We spoke to David Barba, editor of La Llave, member of Fundación Beckley Med,and an advanced disciple of Claudio. Through his words, David brings us not only snippets of the master’s wisdom but also his own, after decades of deep personal work with Gestalt, Buddhism and, of course, psychedelics, including ayahuasca.
Marc Lane defines himself as a ‘phoenician world traveler’ and has been living in Ibiza for the last 15 years. It’s not unusual seeing him around, giving to the people some microdoses of a dark and sweet jam made of San Pedro that Marc himself cooks at home: «I’ve spent years trying to find a nice flavour to wachuma, because people usually feels its flavour beeing too bitter».
The effect of San Pedro (Echinopsis pachanoi) in microdose are subtle but crystal clear. It’s like the doors of perception suddently were clystal clear, using the famous words of Aldous Huxley. The british novelist had a revealing experience with mescaline, the active principle of San Pedro, when he wrote ‘The doors of perception’ and ‘Heaven and Hell’, two brief essays that pioneered the psychedelic literature.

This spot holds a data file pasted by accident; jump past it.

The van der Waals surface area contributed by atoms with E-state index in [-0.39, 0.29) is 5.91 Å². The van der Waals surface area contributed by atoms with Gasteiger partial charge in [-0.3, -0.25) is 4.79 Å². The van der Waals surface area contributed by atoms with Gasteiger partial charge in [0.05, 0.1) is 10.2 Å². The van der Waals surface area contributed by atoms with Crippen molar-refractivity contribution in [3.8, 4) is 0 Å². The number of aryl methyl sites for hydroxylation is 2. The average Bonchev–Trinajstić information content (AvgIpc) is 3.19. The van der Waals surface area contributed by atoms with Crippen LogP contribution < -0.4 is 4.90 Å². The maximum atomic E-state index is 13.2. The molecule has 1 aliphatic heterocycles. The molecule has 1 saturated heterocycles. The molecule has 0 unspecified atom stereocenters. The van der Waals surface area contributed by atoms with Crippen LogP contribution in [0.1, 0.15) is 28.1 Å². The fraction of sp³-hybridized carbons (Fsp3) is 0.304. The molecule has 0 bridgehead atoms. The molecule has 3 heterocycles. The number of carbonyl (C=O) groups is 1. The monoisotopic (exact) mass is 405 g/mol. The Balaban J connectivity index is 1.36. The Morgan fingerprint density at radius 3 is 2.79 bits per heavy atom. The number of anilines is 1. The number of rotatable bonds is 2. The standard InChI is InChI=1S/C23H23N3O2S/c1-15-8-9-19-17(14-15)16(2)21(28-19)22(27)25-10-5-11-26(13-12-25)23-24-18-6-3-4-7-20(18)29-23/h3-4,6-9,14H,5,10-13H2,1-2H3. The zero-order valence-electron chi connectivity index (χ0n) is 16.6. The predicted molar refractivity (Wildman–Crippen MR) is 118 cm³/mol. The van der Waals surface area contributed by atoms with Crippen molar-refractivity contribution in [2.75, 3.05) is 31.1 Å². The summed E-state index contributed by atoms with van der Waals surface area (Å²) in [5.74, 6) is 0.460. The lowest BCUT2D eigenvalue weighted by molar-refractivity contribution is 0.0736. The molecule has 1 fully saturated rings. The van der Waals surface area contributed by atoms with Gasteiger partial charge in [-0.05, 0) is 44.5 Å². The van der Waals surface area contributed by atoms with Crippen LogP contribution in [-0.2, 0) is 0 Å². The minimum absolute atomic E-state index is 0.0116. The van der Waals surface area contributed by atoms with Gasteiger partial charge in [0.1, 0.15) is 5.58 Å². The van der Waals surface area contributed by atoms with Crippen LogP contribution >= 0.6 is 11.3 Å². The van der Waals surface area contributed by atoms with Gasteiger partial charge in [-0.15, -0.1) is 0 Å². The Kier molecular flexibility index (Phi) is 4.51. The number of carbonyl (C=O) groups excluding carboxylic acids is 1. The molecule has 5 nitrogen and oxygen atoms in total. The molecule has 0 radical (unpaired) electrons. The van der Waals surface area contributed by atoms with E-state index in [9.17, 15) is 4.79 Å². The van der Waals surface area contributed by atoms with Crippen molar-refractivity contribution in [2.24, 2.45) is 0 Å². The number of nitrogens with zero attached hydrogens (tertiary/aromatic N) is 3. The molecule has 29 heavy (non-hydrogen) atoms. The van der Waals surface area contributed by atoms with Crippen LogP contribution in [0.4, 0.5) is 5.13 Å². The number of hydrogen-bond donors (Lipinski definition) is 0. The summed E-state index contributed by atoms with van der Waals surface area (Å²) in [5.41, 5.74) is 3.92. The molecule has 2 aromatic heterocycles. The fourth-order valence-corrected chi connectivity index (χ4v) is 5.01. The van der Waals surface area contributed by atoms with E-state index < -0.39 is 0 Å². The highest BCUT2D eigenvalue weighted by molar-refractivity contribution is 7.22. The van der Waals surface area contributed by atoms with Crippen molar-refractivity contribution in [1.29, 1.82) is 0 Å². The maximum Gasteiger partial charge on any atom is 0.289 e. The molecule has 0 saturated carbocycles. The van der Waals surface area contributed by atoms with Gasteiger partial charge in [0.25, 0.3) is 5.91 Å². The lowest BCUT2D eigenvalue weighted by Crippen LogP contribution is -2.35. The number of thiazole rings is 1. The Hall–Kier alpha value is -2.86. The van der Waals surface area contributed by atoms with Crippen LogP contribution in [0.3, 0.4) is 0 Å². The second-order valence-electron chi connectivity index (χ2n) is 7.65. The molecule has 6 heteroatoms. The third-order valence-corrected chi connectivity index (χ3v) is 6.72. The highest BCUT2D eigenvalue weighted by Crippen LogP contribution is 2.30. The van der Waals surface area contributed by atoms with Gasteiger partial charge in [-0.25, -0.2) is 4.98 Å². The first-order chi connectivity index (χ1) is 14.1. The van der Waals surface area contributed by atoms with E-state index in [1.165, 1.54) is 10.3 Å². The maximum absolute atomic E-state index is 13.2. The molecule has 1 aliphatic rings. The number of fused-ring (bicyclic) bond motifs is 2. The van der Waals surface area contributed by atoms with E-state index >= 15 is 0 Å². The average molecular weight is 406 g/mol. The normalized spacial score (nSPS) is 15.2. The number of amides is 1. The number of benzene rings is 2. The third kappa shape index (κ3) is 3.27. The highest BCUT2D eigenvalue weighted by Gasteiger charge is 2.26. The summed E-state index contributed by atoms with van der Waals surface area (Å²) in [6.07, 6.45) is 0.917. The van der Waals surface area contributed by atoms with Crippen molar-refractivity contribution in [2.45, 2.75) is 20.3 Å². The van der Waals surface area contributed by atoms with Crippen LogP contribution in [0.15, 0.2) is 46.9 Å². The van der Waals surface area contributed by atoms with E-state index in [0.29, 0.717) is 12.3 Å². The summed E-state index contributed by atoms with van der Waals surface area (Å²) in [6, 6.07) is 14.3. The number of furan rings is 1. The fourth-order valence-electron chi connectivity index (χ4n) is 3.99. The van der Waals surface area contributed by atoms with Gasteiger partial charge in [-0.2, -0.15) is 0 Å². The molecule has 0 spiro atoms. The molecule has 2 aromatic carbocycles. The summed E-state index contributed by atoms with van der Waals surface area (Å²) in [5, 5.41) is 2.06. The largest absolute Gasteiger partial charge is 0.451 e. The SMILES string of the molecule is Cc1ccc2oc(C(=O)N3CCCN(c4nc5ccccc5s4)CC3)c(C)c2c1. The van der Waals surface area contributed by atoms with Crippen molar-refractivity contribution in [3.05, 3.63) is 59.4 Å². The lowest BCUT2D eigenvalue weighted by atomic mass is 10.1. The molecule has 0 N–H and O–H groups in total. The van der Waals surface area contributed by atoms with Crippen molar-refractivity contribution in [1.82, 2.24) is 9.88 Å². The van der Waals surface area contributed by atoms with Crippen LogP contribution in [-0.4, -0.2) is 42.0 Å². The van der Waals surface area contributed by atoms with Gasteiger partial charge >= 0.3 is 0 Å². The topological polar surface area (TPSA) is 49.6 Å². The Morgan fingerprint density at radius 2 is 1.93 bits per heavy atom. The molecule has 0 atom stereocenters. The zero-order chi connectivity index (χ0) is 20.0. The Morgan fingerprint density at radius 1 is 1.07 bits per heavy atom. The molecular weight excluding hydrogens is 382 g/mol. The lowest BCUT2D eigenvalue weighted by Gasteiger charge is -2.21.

«The man who comes back through the Door in the Wall will never be quite the same as the man who went out. He will be wiser but less sure, happier but less self-satisfied, humbler in acknowledging his ignorance yet better equipped to understand the relationship of words to things, of systematic reasoning to the unfathomable mystery which it tries, forever vainly, to comprehend».
«This medicinal plant that is called San Pedro, ‘Wachuma‘ or ‘Iwakoya‘, but a lot of people like to refer to the active ingredient which is mescaline», explains Marc while pointing one of the dozens cacti that grows in his garden. His relantionship with the plant started 12 years ago, when «some gentleman was here [in Ibiza] and he had a bag of San Pedro powder that he brought from South Africa. When I started taking it, it made me feel really really good…. I wasn’t taking full doses, but just enough to… it was like turning on the light to reality», explains Marc Lane.
«For a few years, I got involved a little bit with with ayahuasca and other different experiences, but the San Pedro was always there there in the background somewhere», recalls Marc. The epiphany was about to happen: